Another two weeks have rolled by. Momentous ones here in the UK, that rather dwarf a small podcast about games, but gaming life carries on. For this episode, we’re talking about Games Workshop’s small box games. This will be a quick intro post today, as I’m about to head off to Agentscon 2022, the very first Agents of Sigmar meet-up. There are literally 100s of people turning up. Well, there are if you count in binary. Nevertheless, this small, select company of Agents supporters are meeting up to play some games and I can’t wait. (I just heard a rumor that somebody is bringing Ark Nova, which has me very excited! )
What Is a Small Box Game?
In Games Workshop terms, we take a small box game as one the company sells through alternative retail outlets such as Barnes and Noble. They’re cut-down versions of bigger games, like Blitz Bowl is to Blood Bowl, Fire Team to Kill Team, and Bladeborn to Warcry. They’re also self-contained games; you don’t have to buy additional models to get the full benefit of the rules. Though often, if you do have some extra warbands/teams, you can use those to add some variation to your games.
And these games are often (though not always) great. They’re also perfect for people with busy lives, or those of us who want to introduce our children to Warhammer without the hours of setup and brain burn that can go with it. In the podcast we ask, should GW do more to support them? Often they feel like “fire and forget” products. The boxes tend to be hard to get hold of, even on release. Often they’re not even released in certain regions, prompting fans to pay high costs for inter-continental postage and import duties. Additionally, the games would appear never to have existed, if you look at GW’s community pages. For gateway games into the hobby, this feels like a careless oversight, but perhaps it isn’t. After all, not many board games get a string of after-sales support.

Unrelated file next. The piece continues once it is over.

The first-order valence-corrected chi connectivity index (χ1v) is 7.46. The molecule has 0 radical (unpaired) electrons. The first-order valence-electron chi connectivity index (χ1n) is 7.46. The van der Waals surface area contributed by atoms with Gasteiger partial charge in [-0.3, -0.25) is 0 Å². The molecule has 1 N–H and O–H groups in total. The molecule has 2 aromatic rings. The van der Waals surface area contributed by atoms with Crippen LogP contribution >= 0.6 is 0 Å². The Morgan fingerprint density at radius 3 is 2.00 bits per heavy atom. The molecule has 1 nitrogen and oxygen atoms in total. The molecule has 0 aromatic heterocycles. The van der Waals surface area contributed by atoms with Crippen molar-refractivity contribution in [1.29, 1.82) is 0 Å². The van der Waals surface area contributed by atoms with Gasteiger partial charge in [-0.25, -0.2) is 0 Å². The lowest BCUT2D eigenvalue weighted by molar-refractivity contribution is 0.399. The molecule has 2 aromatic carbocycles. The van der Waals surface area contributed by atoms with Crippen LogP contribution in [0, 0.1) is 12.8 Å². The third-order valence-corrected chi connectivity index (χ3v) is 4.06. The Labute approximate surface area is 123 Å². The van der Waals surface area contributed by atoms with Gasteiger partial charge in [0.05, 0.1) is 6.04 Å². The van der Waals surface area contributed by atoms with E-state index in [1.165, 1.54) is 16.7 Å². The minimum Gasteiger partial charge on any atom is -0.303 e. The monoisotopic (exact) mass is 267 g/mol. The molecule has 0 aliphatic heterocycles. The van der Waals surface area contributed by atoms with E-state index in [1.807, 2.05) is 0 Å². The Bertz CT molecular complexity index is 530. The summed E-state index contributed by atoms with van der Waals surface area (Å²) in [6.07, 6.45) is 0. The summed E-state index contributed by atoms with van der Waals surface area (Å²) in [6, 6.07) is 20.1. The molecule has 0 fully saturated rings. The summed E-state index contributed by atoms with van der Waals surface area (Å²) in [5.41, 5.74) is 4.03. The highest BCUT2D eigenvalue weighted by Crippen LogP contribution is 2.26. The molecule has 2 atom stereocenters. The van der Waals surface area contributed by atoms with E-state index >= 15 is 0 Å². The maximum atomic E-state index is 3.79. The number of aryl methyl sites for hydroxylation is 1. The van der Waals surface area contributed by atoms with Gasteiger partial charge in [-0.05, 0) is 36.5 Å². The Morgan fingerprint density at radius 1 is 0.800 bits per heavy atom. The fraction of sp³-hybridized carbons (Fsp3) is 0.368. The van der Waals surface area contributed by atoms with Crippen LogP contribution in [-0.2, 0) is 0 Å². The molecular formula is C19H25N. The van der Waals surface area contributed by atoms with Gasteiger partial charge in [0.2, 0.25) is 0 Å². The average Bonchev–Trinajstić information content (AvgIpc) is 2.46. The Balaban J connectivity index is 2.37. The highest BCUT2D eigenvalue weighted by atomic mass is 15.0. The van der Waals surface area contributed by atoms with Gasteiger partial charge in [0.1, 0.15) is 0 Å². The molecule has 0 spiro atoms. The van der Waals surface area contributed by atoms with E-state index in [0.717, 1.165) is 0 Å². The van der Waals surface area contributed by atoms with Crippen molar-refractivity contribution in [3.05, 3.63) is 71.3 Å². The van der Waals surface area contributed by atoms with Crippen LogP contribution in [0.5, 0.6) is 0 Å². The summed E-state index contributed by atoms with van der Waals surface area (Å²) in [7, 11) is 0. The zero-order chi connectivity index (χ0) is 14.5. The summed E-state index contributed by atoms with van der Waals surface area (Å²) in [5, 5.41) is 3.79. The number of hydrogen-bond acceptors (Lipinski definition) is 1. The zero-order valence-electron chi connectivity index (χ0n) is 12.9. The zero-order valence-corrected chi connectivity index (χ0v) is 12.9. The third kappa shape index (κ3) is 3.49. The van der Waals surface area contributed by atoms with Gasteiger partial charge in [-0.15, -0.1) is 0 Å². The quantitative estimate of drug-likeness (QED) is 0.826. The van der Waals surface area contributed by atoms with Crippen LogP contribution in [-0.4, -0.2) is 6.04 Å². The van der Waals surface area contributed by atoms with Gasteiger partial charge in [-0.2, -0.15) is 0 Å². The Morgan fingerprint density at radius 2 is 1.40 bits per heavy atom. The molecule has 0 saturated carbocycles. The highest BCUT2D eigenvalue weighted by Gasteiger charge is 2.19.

In addition to the small box game discussion, we talked about which game(s) we thought everybody should play once, our recent mammoth game of Moonstone, and the latest news from our painting tables. The live chat discussion on the night of recording was one of the liveliest yet, so do check out episode 11 to see what all the noise was about.